How the present perfect tense works

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    • Written by Chris Tunwell on Tue, Nov 6, 2018
    • 0


    The essence of the present perfect tense pulls the verbal expression down, inside us. This movement reflects our experience and even belief and true knowledge, which even in mediaeval times was placed in the heart. The sense we are aiming for is very similar in all of the following three examples:

    • I have visited the Louvre.
    • I believe in aliens.
    • I know it’s true.

    No Details

    The movement physically collapses our lungs. For this reason we do not go into detail, because in simple structures, we can not add extensive information. To add detail of past experiences, we typically use the simple and progressive past tense or use an adverb.

    • There has been a plane crash

    • A Transatlantic flight out of Paris crashed at 7.45 pm, twenty minutes after take off. Nobody was killed …etc.

    Recent Time
    In a similar movement - a slight variation on the theme - the expression is pulled back and released until the present moment ( a figurative positioning in the pronunciation dynamic) the result reflects a recent occurrence; something that has just happened, for example, or an occurrence without precise pinpointing of when. Any details are usually supplied later, again using the appropriate past factual expression (simple or prog. past).

    • I’ve just had lunch.
    • I’ve just seen him.
    What we need to understand for the perfect tenses is that time runs from a past point or infinity until a defined point.

    In grammar, three basic points of time exist:

    • a relative past point
    • a future point: and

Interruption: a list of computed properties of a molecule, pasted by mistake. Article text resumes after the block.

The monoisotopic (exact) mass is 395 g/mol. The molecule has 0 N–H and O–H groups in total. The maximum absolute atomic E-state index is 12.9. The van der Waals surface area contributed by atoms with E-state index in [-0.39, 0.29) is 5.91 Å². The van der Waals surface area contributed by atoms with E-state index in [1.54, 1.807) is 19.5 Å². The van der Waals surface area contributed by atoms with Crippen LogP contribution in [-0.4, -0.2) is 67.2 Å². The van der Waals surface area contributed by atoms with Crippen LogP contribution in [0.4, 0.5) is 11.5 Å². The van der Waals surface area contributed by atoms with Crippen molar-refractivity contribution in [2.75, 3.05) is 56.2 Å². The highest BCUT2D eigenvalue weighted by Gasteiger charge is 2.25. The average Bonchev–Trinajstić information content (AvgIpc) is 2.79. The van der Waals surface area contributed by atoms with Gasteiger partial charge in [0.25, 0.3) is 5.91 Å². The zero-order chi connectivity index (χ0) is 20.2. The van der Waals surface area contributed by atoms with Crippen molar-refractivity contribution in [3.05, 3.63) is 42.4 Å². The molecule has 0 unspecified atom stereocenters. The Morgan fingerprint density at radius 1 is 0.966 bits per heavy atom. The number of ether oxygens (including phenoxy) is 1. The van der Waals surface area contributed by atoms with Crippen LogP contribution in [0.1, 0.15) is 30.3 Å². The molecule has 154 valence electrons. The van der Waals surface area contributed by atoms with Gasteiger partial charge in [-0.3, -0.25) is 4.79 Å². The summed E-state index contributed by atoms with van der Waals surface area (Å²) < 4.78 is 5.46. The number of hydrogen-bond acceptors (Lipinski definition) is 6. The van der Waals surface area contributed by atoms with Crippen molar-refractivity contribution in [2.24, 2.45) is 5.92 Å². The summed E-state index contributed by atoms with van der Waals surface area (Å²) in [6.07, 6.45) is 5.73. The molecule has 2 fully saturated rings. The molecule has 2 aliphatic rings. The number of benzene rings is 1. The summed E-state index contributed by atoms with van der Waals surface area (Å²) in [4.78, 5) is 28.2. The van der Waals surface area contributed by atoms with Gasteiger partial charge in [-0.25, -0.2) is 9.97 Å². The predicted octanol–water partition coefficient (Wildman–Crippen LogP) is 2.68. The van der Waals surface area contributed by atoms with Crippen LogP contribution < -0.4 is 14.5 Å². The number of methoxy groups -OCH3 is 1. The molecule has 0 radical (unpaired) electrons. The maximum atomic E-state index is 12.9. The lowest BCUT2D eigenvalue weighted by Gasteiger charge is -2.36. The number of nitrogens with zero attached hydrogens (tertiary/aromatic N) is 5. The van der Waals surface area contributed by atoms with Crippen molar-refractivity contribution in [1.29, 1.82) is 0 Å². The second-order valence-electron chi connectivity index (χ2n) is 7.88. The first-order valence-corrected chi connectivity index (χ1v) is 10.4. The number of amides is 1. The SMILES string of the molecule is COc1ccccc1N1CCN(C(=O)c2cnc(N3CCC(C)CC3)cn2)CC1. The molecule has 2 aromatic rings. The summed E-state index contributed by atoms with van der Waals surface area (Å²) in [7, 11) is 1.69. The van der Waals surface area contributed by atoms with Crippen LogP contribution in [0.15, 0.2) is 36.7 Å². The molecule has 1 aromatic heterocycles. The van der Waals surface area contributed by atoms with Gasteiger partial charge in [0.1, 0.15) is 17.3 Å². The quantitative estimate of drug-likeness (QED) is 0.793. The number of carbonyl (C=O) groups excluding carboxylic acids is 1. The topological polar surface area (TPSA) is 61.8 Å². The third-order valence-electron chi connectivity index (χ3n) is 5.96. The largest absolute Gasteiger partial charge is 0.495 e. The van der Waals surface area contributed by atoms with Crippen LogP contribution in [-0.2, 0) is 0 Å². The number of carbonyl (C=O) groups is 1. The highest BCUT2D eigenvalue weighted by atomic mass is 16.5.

• the present point (which is of course in constant motion)

    In terms of the present point, we can see how experiences and events accumulate in undefined moments. For example:

    • Up until now, I’ve eaten 672 pizzas, 1,202 hot dogs and drank 6,789 litres of Coke.

    When we create a past point, we can then relate events and experiences prior to that point, whether we create that point five seconds ago or hundreds or thousands of years back in time. For example:

    • Before you came in the door, we were talking about politics. (progressive past idea)

    • Before you came in the door, I had thought I was going to spend the evening alone. (Past Perfect Tense)

    A future projected point considers what will either occur or extend until such point, as if looking back from such a fixed future moment.

    • By Friday, I have to finish this job. (Obligation)

    • By Friday I will have finished. (Future Perfect)

    If, on the other hand, we wish to talk about events during a fixed period in the past, we must use the Past Factual tense, using DID, the past form of the modal DO, or the relevant past form, which could be used for both the Preterit and Imperfect forms.

    • In 1970, England didn’t win the World Cup (Preterit) – One off event

    • In the 1970’s, I studied at High School. (Imperfect) – fact over a period of time.